A revolution had been set in train. In 1973, the first women’s one-day world cup was staged, followed by the men’s in 1975. Kerry Packer’s breakaway World Series Cricket in 1977 in Australia shook cricket’s authorities into realizing the commercial opportunities offered by the format. At that time, Australia, England and the West Indies were dominant. India did not take the format, often referred to as “pyjama cricket” because of the use of colored kit, at all seriously.

This all changed in 1983 when not only did India take the format seriously but its team also won the one-day world cup, defeating England, Australia and the West Indies along the way, inspired by the captain, Kapil Dev. In two months, the appeal of limited-overs cricket was transformed, as the Indian public fell head-over-heels in love with it and its heroes. Triangular and quadrangular tournaments were spawned on the Indian subcontinent and Sharjah. A joke became a joyful and serious commercial activity.

Yet, this is still not the answer to the original question. At the turn of the 20th century, falling attendances in England and Wales, poor performances by the national team and the imminent banning of tobacco advertising in sport combined to create a new crisis. Based on focus groups and surveys, the England and Wales Cricket Board concluded that the population wanted a form of cricket with wider appeal in terms of both duration and form of delivery. Reduced-over formats, such as 15 eight-ball or 20 overs of six balls, had been used for decades in club cricket in mid-week evening cups. In 2002, the board proposed a new Twenty20 Cup competition for the professional game.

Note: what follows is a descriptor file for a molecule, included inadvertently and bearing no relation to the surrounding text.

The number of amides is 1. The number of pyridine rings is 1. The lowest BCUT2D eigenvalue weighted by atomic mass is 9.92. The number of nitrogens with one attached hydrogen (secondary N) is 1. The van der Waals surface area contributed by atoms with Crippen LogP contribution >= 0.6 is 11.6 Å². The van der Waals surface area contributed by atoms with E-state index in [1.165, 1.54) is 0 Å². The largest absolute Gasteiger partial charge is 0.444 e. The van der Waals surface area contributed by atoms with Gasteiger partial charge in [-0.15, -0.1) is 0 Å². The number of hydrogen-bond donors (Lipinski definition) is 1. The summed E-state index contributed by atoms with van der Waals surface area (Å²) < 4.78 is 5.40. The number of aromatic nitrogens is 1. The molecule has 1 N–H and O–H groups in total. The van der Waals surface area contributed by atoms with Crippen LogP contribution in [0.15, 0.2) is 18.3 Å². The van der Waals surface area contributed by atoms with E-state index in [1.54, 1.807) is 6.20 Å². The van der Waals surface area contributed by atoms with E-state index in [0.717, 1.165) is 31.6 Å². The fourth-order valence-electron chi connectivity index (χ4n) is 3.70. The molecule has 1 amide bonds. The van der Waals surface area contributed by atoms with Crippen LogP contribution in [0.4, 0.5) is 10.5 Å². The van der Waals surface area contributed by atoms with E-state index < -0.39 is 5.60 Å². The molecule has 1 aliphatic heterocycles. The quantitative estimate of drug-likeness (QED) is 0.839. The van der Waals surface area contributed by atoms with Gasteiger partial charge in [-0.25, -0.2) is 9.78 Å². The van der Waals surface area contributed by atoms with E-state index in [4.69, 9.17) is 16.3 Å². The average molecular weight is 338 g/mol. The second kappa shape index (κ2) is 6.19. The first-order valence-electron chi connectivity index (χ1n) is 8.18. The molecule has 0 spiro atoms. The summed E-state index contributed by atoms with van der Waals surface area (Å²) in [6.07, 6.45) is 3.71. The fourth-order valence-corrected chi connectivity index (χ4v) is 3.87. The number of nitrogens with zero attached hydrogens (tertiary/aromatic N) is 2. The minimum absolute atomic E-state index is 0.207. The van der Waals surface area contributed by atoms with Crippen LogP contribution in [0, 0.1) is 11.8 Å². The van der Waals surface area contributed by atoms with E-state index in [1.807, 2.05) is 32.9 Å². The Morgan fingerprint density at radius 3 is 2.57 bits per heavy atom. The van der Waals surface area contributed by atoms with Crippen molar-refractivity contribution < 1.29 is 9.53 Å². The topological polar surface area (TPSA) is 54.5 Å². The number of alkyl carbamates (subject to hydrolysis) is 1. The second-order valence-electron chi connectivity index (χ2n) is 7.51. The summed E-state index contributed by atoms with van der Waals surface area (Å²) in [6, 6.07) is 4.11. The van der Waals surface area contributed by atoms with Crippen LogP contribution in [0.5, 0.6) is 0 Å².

This was narrowly approved by the county cricket clubs and launched in May 2003 on a roof garden in central London with members of a quickly forgotten pop group appearing in a tacky photoshoot. They were accompanied by the captains of the two county teams that were to contest the first match. One of them admitted to cringing when he saw the result of the photoshoot. He also said that he found the first match, on June 13, 2003, a “bit of fun.” It was not taken too seriously, as the general view was that it would not last.

How wrong could they have been? Another piece of cricketing history had been made, without anyone understanding the significance of the event. Counties used increasingly garish methods to entertain their new breed of spectators, who responded positively, thus ensuring that the format lasted longer than many thought would be the case. Once again, India was slow to adopt the format, but when it did cricket was transformed, the subcontinent effectively hijacking the new format.

The impacts of this continue to reverberate and encroach on other formats, as well as driving the game’s global expansion. Matches in the imminent twenty-team T20 World Cup will take place in the US, and T20 cricket will be an Olympic sport in 2028. So, from being a “a bit of a laugh,” it has become the dominant format and a commercial behemoth of existential threat to longer-established formats, both of which started as a “bit of a joke.” Cricket has a way of making fools of those who joke.